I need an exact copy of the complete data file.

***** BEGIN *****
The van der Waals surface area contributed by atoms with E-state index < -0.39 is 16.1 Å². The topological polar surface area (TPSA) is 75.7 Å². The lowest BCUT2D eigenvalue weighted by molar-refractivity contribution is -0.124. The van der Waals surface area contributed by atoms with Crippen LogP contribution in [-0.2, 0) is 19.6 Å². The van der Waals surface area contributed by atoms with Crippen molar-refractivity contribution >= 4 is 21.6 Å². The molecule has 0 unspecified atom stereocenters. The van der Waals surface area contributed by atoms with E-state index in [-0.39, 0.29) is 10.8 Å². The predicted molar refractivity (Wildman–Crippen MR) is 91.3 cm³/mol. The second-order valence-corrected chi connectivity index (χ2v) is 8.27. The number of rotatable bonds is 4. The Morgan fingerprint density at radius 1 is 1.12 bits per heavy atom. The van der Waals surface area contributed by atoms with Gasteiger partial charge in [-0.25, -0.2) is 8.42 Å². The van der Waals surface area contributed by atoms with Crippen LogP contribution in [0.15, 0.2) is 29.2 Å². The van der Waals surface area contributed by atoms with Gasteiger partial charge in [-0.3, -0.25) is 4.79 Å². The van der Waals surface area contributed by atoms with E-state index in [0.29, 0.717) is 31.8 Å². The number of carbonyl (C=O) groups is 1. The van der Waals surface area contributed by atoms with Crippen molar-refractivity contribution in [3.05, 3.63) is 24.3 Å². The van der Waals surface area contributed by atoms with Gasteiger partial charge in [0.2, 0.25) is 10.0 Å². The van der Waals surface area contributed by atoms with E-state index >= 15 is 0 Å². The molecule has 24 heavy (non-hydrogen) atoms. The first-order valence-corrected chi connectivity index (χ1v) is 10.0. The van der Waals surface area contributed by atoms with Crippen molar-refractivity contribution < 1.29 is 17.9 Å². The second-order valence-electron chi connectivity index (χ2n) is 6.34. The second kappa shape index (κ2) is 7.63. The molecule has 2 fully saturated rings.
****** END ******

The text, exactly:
The van der Waals surface area contributed by atoms with E-state index < -0.39 is 16.1 Å². The topological polar surface area (TPSA) is 75.7 Å². The lowest BCUT2D eigenvalue weighted by molar-refractivity contribution is -0.124. The van der Waals surface area contributed by atoms with Crippen LogP contribution in [-0.2, 0) is 19.6 Å². The van der Waals surface area contributed by atoms with Crippen molar-refractivity contribution >= 4 is 21.6 Å². The molecule has 0 unspecified atom stereocenters. The van der Waals surface area contributed by atoms with E-state index in [-0.39, 0.29) is 10.8 Å². The predicted molar refractivity (Wildman–Crippen MR) is 91.3 cm³/mol. The second-order valence-corrected chi connectivity index (χ2v) is 8.27. The number of rotatable bonds is 4. The Morgan fingerprint density at radius 1 is 1.12 bits per heavy atom. The van der Waals surface area contributed by atoms with Gasteiger partial charge in [-0.25, -0.2) is 8.42 Å². The van der Waals surface area contributed by atoms with Crippen LogP contribution in [0.15, 0.2) is 29.2 Å². The van der Waals surface area contributed by atoms with Gasteiger partial charge in [-0.3, -0.25) is 4.79 Å². The van der Waals surface area contributed by atoms with E-state index in [0.29, 0.717) is 31.8 Å². The number of carbonyl (C=O) groups is 1. The van der Waals surface area contributed by atoms with Crippen molar-refractivity contribution in [3.05, 3.63) is 24.3 Å². The van der Waals surface area contributed by atoms with Gasteiger partial charge in [0.2, 0.25) is 10.0 Å². The van der Waals surface area contributed by atoms with E-state index >= 15 is 0 Å². The molecule has 24 heavy (non-hydrogen) atoms. The first-order valence-corrected chi connectivity index (χ1v) is 10.0. The van der Waals surface area contributed by atoms with Crippen molar-refractivity contribution < 1.29 is 17.9 Å². The second-order valence-electron chi connectivity index (χ2n) is 6.34. The second kappa shape index (κ2) is 7.63. The molecule has 2 fully saturated rings.